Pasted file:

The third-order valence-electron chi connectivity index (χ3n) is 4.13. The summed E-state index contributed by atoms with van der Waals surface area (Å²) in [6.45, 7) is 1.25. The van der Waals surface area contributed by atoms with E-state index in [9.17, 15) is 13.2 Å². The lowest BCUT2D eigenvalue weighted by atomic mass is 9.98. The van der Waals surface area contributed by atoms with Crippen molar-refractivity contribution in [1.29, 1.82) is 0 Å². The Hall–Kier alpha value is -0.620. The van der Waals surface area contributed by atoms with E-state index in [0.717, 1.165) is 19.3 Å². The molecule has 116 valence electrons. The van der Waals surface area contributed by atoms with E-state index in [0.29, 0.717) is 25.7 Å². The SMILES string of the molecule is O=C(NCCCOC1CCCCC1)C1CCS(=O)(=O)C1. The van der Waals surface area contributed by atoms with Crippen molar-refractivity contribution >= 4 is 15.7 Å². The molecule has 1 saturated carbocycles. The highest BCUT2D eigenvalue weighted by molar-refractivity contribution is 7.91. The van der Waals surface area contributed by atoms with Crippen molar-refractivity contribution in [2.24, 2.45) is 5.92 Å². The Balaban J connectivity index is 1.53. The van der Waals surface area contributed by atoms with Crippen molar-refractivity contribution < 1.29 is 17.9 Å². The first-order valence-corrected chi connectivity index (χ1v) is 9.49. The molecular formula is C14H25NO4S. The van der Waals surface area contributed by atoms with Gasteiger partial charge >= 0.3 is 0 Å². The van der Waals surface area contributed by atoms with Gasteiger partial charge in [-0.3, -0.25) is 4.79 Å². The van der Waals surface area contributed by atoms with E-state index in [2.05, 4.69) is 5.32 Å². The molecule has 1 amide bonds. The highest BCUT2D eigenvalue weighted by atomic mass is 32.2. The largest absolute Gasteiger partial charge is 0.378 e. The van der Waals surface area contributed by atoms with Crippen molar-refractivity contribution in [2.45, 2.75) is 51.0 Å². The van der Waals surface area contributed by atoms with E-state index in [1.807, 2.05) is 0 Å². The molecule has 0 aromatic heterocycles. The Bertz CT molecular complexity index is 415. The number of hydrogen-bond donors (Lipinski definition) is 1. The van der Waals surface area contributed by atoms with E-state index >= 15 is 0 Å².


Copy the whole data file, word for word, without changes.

The third-order valence-electron chi connectivity index (χ3n) is 4.13. The summed E-state index contributed by atoms with van der Waals surface area (Å²) in [6.45, 7) is 1.25. The van der Waals surface area contributed by atoms with E-state index in [9.17, 15) is 13.2 Å². The lowest BCUT2D eigenvalue weighted by atomic mass is 9.98. The van der Waals surface area contributed by atoms with Crippen molar-refractivity contribution in [1.29, 1.82) is 0 Å². The Hall–Kier alpha value is -0.620. The van der Waals surface area contributed by atoms with E-state index in [0.717, 1.165) is 19.3 Å². The molecule has 116 valence electrons. The van der Waals surface area contributed by atoms with E-state index in [0.29, 0.717) is 25.7 Å². The SMILES string of the molecule is O=C(NCCCOC1CCCCC1)C1CCS(=O)(=O)C1. The van der Waals surface area contributed by atoms with Crippen molar-refractivity contribution >= 4 is 15.7 Å². The molecule has 1 saturated carbocycles. The highest BCUT2D eigenvalue weighted by molar-refractivity contribution is 7.91. The van der Waals surface area contributed by atoms with Crippen molar-refractivity contribution in [2.24, 2.45) is 5.92 Å². The Balaban J connectivity index is 1.53. The van der Waals surface area contributed by atoms with Crippen molar-refractivity contribution < 1.29 is 17.9 Å². The first-order valence-corrected chi connectivity index (χ1v) is 9.49. The molecular formula is C14H25NO4S. The van der Waals surface area contributed by atoms with Gasteiger partial charge >= 0.3 is 0 Å². The van der Waals surface area contributed by atoms with Gasteiger partial charge in [-0.3, -0.25) is 4.79 Å². The van der Waals surface area contributed by atoms with E-state index in [2.05, 4.69) is 5.32 Å². The molecule has 1 amide bonds. The highest BCUT2D eigenvalue weighted by atomic mass is 32.2. The largest absolute Gasteiger partial charge is 0.378 e. The van der Waals surface area contributed by atoms with Crippen molar-refractivity contribution in [2.45, 2.75) is 51.0 Å². The van der Waals surface area contributed by atoms with E-state index in [1.807, 2.05) is 0 Å². The molecule has 0 aromatic heterocycles. The Bertz CT molecular complexity index is 415. The number of hydrogen-bond donors (Lipinski definition) is 1. The van der Waals surface area contributed by atoms with E-state index >= 15 is 0 Å².